from voting will seek to land the profes
sor In tho penitentiary, while tho Civic
league of the clly of Champaign today
raised a fund of $1,000 to defend him and
all others Indicted.
Prof. Hull was released on $1,000 bond v
fuVlilshed by 1'rof. II. J. Barton. He will
bo tried nt the January term of the Cir
cuit court.
NKWARIC, O., Nov. 22. Coroner Wlyl-
,.i.ni. nvhiitvirtfl tliA linriv nf Airs.
...1.11 HIM..,, ...
.leuiln-iYnA'pr. nfl. this afternoon mid sent
the viscera to the Mate chemist that )i
may determine tho exact cause or nor
death, Mrs. Oliver left an estate of v00
for nor uauguier uracc, it. aim
Dr. J. H. Rhcauniont, a Carllslo Indian
L'chool graduate,, as her daughter's guar
Rheatnr.ont Is lu Jail at Sianeavllle, O.,
charged- with contributing to the delin
quency of his ward. TJie latter Is also
held, charged with leadlngynn Immoral
life. ,
Word conies from Aurora, III., that
Rheaumoht hus been Indicted thete on
a charge nf , malpractice.
Informers on Way West.
CLEVELAND. Nov. 22.-Pam SchcPps.
"Brldgle" Webber, HarrJ' Vallon awt
Jack Rose, tho four Informers In thi
Rosenthal pase, wero said by the con
ductor and portors to have passei! through.
Cleveland today on tho Xake Shore's New
Yorl-Chlcagp Limited bourn) for the west.
Iljpnotlr Driijf Is l'ntnl.
GALENA, 111., Nov, 22.-MM. Olive E
Wllllamo. aged 40. died today after drlnM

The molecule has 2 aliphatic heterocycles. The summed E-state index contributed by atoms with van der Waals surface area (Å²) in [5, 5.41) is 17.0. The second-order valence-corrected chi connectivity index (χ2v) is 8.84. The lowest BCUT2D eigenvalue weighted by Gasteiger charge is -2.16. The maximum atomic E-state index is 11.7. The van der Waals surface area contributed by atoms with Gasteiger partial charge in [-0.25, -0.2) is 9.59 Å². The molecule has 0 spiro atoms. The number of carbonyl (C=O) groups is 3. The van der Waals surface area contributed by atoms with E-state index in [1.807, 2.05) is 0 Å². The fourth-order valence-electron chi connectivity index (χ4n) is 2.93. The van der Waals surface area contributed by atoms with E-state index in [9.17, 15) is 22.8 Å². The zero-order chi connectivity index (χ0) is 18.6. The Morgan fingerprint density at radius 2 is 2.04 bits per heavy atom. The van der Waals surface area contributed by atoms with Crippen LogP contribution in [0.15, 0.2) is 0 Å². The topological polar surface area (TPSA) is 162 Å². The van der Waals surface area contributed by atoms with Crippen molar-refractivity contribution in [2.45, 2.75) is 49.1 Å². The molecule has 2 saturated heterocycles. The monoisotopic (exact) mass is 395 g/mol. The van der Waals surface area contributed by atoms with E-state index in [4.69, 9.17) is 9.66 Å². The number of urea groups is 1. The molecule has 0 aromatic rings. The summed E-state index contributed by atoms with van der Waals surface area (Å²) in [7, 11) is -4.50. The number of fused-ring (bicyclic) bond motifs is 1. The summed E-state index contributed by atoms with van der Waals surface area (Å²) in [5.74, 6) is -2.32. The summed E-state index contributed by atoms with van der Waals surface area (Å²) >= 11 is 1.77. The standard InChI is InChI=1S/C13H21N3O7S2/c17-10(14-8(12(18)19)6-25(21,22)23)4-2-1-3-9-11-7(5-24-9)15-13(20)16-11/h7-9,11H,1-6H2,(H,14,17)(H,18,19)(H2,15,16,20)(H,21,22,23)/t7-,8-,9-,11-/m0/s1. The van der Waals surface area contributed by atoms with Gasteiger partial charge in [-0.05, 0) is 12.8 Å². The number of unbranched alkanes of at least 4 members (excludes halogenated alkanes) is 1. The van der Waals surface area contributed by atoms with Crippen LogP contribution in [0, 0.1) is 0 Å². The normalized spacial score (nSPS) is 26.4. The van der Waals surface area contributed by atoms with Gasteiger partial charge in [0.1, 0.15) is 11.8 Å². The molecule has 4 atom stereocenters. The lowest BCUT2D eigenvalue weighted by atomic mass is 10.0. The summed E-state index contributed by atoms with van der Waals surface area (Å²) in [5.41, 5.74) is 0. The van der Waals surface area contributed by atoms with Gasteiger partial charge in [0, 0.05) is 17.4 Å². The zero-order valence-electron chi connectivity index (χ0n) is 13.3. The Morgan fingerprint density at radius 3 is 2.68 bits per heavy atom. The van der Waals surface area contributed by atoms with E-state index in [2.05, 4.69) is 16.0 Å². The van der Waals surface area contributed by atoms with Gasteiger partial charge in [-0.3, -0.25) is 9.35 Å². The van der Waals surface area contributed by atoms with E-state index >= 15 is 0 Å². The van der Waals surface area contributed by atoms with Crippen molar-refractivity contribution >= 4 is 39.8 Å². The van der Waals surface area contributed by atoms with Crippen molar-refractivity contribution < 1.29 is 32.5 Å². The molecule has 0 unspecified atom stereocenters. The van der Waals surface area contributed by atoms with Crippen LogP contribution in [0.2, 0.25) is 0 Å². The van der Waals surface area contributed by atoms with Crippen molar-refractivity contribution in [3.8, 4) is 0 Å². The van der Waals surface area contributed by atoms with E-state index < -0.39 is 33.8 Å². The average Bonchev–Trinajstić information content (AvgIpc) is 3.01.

Ing an ounce va, of a drug which sh
took to produce an hypnotic condition,
5 JS
The Balance of the Great Glove Purchase Will Be Offered on
As wo write this ad it impossible to toll what will
be loft. Tho entire slock is perfect. Popular colorings.
Popular stitchings, and all sizes. Whatever is left for
Saturday's selling will bo just as good as tho original of
feringbut there may be a break here and there in u
size or coloring.
Schuyler Clnlt Will IlHiiqart.
SCHTYLKR. Neb,, Nov. 22.-(8peclal,)
- The fir t annual banquet of the Bohuy
lcr Commercial club will be held Tues-i
At the Silk Section Cleaning up a lot of odds in fancies and foulards,
worth 75c, 85c and $1.00, at 49 Cents Yd. This also f o Saturday
Thos. Kilpatrick & Co.
LOT 1 Kids (of a special kind) usually $1.00,
LOT 2 PrimoKid and Lamb (instead of $1.25)
LOT 3 Pirjues nndGvorseams, worth $1,75,
LOT 40ur best $2.00 grade, -2 numbers,
at .'
LOT 5 All that is left of'lG-buttrih Lamb,
worth $3.00; at; pair